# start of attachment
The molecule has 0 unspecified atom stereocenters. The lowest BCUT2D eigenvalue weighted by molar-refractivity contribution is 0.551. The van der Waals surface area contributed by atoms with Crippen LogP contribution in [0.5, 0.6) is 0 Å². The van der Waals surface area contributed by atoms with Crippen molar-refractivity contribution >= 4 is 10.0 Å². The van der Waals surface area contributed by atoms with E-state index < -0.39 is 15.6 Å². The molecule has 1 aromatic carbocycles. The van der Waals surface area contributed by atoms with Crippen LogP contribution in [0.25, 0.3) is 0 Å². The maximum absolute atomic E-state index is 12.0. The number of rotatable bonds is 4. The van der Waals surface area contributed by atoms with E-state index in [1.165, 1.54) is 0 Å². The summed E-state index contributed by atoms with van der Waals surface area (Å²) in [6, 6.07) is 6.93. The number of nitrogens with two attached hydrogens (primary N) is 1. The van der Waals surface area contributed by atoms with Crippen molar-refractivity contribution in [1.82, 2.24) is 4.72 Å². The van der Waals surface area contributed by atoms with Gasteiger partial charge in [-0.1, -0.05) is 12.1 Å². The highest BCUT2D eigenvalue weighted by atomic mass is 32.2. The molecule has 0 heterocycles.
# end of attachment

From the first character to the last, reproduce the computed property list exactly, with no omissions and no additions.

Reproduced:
The molecule has 0 unspecified atom stereocenters. The lowest BCUT2D eigenvalue weighted by molar-refractivity contribution is 0.551. The van der Waals surface area contributed by atoms with Crippen LogP contribution in [0.5, 0.6) is 0 Å². The van der Waals surface area contributed by atoms with Crippen molar-refractivity contribution >= 4 is 10.0 Å². The van der Waals surface area contributed by atoms with E-state index < -0.39 is 15.6 Å². The molecule has 1 aromatic carbocycles. The van der Waals surface area contributed by atoms with Crippen LogP contribution in [0.25, 0.3) is 0 Å². The maximum absolute atomic E-state index is 12.0. The number of rotatable bonds is 4. The van der Waals surface area contributed by atoms with E-state index in [1.165, 1.54) is 0 Å². The summed E-state index contributed by atoms with van der Waals surface area (Å²) in [6, 6.07) is 6.93. The number of nitrogens with two attached hydrogens (primary N) is 1. The van der Waals surface area contributed by atoms with Crippen molar-refractivity contribution in [1.82, 2.24) is 4.72 Å². The van der Waals surface area contributed by atoms with Gasteiger partial charge in [-0.1, -0.05) is 12.1 Å². The highest BCUT2D eigenvalue weighted by atomic mass is 32.2. The molecule has 0 heterocycles.